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St. Joseph's Feast

Posted by Kathleen D'Ambra on February 27, 2017 at 5:10 PM

The Tradition of the Saint Joseph’s Day Table

 

Kevin Di Camillo

 

Saint Joseph’s Day, March 19th is, in Italy, also Father’s Day—which isn’t at all surprising as St. Joseph was, of course, the foster father of Jesus. This feast and festival—which always falls in the midst of Lent—is especially commemorated and celebrated in Italy in general and Sicily in particular.

 

 

The tradition of the “St. Joseph Table” of food (“la tavala di San Giuseppe”;) has its origins in Sicily. Legends from the Middle Ages attributed the end of a devastating drought to a prayer-devotion that the Sicilian people made to St. Joseph. This celebration is a symbolic “thank you” and renewal of the Sicilian people’s devotion to Saint Joseph. It is a shared celebration with the entire community where the riches of food are given as alms to the poor: Traditional etiquette is that no one can be turned away from this table. As it is a living tradition, it has many interpreters and many food entries have been added and deleted along the way but two constants remain: no meat and sesame-coated breads in symbolic shapes.

 

 

A St. Joseph’s Day “Table” or “Altar” is a makeshift shrine-cum-dinner-festival held in one’s home, or more recently a church hall or club hall. The host family or group creates what amounts to a kinetic work of art. This table is rife with symbolism, particularly the decorative breads. It was this part of the meal that brought my own family’s bakery in Niagara Falls to be a participant in hundreds of these celebrations. Sicilian bakers sprinkle copious amounts of sesame seeds—which resemble and symbolize teardrops—on the many different types of St. Joseph’s Day breads which our family bakery has been producing for 96 years.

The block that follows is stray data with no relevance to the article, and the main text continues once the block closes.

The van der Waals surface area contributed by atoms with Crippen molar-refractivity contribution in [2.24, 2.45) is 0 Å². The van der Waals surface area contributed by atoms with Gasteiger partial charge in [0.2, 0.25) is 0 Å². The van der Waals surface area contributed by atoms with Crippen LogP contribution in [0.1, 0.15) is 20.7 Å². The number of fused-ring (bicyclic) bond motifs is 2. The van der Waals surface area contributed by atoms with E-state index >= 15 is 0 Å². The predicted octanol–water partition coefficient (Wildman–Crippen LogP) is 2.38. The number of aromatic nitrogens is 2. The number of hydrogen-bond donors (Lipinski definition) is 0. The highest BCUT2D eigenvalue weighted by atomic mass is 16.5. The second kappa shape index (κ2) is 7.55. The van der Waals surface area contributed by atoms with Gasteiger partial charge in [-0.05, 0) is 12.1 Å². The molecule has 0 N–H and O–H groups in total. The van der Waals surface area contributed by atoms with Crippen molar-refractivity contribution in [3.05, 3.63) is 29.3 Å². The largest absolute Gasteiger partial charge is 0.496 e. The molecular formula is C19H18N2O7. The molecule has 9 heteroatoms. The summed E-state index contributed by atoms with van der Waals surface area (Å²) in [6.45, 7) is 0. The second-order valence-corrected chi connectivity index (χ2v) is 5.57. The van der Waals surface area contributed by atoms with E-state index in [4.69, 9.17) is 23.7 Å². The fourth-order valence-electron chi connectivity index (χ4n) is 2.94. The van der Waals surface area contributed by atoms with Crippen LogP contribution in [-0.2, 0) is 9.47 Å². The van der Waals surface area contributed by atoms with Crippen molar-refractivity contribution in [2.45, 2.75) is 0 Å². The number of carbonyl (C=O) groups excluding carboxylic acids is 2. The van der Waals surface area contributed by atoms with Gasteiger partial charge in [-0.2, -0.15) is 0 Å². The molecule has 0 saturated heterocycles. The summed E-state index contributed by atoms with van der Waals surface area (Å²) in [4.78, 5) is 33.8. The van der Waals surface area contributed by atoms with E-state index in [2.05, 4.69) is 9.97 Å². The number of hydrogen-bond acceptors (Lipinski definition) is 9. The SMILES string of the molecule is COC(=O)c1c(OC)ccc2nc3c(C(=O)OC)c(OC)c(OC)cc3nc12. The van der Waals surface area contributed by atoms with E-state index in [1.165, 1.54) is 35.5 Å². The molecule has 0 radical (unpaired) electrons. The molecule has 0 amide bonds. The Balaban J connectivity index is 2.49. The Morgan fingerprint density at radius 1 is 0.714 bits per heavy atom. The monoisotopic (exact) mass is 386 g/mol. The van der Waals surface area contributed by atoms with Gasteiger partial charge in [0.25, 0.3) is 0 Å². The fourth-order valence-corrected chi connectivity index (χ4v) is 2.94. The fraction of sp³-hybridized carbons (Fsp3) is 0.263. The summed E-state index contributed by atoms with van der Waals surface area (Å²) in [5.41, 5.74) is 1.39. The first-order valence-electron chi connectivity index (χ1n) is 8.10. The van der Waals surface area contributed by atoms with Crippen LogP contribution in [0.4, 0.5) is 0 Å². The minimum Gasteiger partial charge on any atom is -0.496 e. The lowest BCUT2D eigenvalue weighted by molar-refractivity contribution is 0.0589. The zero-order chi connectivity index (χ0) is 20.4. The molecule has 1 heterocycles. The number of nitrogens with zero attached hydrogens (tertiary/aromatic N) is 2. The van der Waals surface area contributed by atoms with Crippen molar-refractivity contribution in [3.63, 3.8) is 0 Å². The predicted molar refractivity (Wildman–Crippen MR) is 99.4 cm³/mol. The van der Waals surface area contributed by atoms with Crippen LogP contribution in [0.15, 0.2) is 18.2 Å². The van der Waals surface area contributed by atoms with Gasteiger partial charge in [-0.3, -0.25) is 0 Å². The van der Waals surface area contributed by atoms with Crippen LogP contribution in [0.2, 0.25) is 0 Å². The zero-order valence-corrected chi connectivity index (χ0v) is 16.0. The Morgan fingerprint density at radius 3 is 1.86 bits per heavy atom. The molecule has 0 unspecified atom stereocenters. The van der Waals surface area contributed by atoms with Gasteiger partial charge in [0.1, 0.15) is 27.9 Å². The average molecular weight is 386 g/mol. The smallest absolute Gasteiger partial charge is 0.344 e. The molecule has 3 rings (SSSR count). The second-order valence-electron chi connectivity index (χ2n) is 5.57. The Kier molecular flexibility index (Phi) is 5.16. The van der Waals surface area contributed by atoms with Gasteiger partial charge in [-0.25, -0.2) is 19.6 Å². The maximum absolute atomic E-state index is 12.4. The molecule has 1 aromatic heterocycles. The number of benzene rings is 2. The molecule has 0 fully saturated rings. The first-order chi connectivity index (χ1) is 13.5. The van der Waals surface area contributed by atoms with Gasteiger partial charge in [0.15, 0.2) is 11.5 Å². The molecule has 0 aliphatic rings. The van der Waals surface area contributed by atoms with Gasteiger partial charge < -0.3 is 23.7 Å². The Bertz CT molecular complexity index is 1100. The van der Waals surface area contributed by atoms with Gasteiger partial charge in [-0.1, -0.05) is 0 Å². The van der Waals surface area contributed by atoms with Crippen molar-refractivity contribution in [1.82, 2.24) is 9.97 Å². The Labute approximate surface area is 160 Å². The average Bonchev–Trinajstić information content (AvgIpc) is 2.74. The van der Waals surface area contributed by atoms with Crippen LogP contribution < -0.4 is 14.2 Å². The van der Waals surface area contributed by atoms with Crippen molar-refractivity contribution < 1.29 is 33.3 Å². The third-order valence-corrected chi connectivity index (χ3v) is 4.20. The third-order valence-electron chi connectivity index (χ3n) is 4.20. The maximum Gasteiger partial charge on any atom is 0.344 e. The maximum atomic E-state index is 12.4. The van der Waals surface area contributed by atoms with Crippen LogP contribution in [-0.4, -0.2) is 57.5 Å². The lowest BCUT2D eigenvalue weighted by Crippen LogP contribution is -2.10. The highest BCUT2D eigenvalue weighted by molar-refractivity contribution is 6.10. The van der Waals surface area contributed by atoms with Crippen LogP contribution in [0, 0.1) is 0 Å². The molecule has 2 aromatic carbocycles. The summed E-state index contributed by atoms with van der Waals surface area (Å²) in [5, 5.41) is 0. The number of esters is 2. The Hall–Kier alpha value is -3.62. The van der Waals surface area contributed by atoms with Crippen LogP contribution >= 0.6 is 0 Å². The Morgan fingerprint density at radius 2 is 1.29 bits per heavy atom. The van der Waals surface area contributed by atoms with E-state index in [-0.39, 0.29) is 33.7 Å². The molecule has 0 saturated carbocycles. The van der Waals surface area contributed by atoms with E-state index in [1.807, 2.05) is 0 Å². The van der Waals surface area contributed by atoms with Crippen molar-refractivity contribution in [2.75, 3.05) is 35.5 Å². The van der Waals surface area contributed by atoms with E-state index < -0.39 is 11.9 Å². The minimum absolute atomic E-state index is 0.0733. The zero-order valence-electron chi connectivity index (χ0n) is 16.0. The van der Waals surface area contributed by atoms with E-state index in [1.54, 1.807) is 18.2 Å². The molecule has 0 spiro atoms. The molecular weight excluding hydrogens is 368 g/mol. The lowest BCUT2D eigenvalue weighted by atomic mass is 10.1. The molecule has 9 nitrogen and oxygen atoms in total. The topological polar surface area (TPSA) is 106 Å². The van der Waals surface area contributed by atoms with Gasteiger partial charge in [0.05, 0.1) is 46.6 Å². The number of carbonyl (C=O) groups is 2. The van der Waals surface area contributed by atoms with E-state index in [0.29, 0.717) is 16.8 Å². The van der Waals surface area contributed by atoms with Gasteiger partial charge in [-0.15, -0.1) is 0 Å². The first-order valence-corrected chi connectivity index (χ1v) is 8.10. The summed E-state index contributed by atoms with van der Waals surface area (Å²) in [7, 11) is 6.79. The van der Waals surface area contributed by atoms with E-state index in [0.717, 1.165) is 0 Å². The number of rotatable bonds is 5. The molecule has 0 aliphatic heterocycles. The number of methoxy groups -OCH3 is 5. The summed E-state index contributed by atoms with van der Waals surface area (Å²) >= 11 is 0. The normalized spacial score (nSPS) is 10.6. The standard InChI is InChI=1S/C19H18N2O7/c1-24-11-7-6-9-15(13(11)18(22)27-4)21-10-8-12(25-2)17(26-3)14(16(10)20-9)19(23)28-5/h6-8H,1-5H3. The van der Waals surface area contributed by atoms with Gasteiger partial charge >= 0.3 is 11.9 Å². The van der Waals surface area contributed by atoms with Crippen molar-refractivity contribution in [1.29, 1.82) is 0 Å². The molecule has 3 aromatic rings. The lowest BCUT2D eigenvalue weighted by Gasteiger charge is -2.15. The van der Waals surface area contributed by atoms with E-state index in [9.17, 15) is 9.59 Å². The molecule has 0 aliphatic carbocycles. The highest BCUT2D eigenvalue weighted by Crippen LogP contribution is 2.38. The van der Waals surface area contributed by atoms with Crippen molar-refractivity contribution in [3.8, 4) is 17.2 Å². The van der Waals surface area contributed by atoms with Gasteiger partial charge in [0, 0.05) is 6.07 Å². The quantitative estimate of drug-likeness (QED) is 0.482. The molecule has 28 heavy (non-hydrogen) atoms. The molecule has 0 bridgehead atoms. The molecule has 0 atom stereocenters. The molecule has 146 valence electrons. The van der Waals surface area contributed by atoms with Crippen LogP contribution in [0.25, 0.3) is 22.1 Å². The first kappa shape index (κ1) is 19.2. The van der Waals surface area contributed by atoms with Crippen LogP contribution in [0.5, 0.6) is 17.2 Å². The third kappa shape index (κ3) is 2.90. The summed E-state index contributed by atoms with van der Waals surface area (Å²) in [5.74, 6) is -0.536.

The St. Joseph’s Day altar, in addition to the breads above, contains a plethora of non-meat dishes due to the fact that St. Joseph’s Day always falls during the penitential season of Lent, and meat is forbidden on the Fridays between Ash Wednesday and Easter Sunday. The very first “greens” of springtime, dandelions and cardones (“burdock”;), are sprinkled on pizza. Fish and seafood from both the Mediterranean and Adriatic Seas, especially anchovies and sardines (from “Sardinia”, another Italian island), are served on Foccaccia (Italian flat-bread), and Biscotti Di Camillo (a twice-baked Italian toast-bread). Other St. Joseph’s Day staples include eggplant Caponata, excellent for dipping with Italian bread; as well as Pasta con Sarde, Egg frittas, bean dishes, olives, and especially lentils.

 

 

Beautiful as the Saint Joseph’s Day Table is to behold, it is a practical work of art: it is meant to feed not only friends and relatives but, traditionally, to feed the hungry strangers, those who cannot host their own Table either due to poverty or a particularly bad harvest in their family or having run out of food over the wintertime. Stunning to behold and delicious to partake in, a Saint Joseph’s Day Table is a tradition which is still carried on to this day.